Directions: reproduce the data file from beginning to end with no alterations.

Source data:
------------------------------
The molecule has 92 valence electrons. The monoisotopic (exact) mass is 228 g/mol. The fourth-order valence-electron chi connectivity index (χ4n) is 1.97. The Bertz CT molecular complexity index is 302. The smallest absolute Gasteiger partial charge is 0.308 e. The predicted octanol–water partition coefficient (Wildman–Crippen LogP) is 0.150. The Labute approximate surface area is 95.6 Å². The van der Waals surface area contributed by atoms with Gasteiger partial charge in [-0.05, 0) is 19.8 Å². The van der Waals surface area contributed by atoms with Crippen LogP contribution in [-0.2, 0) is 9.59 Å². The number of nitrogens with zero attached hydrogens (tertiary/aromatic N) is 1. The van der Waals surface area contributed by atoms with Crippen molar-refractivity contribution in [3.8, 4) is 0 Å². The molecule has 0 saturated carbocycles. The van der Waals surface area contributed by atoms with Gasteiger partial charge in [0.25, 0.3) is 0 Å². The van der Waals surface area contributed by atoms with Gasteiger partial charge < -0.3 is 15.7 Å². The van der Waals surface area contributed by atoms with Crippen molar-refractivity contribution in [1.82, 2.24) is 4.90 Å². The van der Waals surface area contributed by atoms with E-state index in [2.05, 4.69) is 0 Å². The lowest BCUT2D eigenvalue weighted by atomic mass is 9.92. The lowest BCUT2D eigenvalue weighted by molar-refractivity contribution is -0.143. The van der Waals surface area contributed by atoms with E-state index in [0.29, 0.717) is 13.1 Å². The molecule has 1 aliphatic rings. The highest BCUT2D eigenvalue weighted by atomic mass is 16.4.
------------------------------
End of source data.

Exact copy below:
The molecule has 92 valence electrons. The monoisotopic (exact) mass is 228 g/mol. The fourth-order valence-electron chi connectivity index (χ4n) is 1.97. The Bertz CT molecular complexity index is 302. The smallest absolute Gasteiger partial charge is 0.308 e. The predicted octanol–water partition coefficient (Wildman–Crippen LogP) is 0.150. The Labute approximate surface area is 95.6 Å². The van der Waals surface area contributed by atoms with Gasteiger partial charge in [-0.05, 0) is 19.8 Å². The van der Waals surface area contributed by atoms with Crippen LogP contribution in [-0.2, 0) is 9.59 Å². The number of nitrogens with zero attached hydrogens (tertiary/aromatic N) is 1. The van der Waals surface area contributed by atoms with Crippen molar-refractivity contribution in [3.8, 4) is 0 Å². The molecule has 0 saturated carbocycles. The van der Waals surface area contributed by atoms with Gasteiger partial charge in [0.25, 0.3) is 0 Å². The van der Waals surface area contributed by atoms with Gasteiger partial charge < -0.3 is 15.7 Å². The van der Waals surface area contributed by atoms with Crippen molar-refractivity contribution in [1.82, 2.24) is 4.90 Å². The van der Waals surface area contributed by atoms with E-state index in [2.05, 4.69) is 0 Å². The lowest BCUT2D eigenvalue weighted by atomic mass is 9.92. The lowest BCUT2D eigenvalue weighted by molar-refractivity contribution is -0.143. The van der Waals surface area contributed by atoms with E-state index in [0.29, 0.717) is 13.1 Å². The molecule has 1 aliphatic rings. The highest BCUT2D eigenvalue weighted by atomic mass is 16.4.